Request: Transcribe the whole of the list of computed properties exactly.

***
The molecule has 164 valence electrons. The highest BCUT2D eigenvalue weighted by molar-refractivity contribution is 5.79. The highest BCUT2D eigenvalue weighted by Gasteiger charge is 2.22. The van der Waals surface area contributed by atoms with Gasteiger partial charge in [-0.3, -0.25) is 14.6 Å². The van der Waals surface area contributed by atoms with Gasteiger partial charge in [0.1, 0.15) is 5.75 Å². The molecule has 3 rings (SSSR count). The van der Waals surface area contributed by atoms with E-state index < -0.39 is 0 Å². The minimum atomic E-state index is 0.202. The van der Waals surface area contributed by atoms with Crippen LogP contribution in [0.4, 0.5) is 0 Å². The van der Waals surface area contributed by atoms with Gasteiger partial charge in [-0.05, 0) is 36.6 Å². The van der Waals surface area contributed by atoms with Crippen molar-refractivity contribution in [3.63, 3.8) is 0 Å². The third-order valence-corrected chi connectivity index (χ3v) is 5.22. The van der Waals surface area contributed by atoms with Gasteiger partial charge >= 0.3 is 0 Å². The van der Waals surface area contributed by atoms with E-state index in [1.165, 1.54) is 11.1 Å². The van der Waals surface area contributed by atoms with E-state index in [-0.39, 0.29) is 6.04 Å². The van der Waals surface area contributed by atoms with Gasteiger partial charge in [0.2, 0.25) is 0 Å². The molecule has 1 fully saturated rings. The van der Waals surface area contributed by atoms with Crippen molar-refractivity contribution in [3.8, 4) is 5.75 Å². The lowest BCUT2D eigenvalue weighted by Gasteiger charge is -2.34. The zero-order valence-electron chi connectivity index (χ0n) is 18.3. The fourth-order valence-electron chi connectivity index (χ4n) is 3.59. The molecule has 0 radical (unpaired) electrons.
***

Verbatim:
The molecule has 164 valence electrons. The highest BCUT2D eigenvalue weighted by molar-refractivity contribution is 5.79. The highest BCUT2D eigenvalue weighted by Gasteiger charge is 2.22. The van der Waals surface area contributed by atoms with Gasteiger partial charge in [-0.3, -0.25) is 14.6 Å². The van der Waals surface area contributed by atoms with Gasteiger partial charge in [0.1, 0.15) is 5.75 Å². The molecule has 3 rings (SSSR count). The van der Waals surface area contributed by atoms with E-state index < -0.39 is 0 Å². The minimum atomic E-state index is 0.202. The van der Waals surface area contributed by atoms with Crippen LogP contribution in [0.4, 0.5) is 0 Å². The van der Waals surface area contributed by atoms with Gasteiger partial charge in [-0.05, 0) is 36.6 Å². The van der Waals surface area contributed by atoms with Crippen molar-refractivity contribution in [3.63, 3.8) is 0 Å². The third-order valence-corrected chi connectivity index (χ3v) is 5.22. The van der Waals surface area contributed by atoms with Gasteiger partial charge >= 0.3 is 0 Å². The van der Waals surface area contributed by atoms with E-state index in [1.165, 1.54) is 11.1 Å². The van der Waals surface area contributed by atoms with E-state index in [-0.39, 0.29) is 6.04 Å². The van der Waals surface area contributed by atoms with Gasteiger partial charge in [0.2, 0.25) is 0 Å². The molecule has 1 fully saturated rings. The van der Waals surface area contributed by atoms with Crippen molar-refractivity contribution in [3.8, 4) is 5.75 Å². The lowest BCUT2D eigenvalue weighted by Gasteiger charge is -2.34. The zero-order valence-electron chi connectivity index (χ0n) is 18.3. The fourth-order valence-electron chi connectivity index (χ4n) is 3.59. The molecule has 0 radical (unpaired) electrons.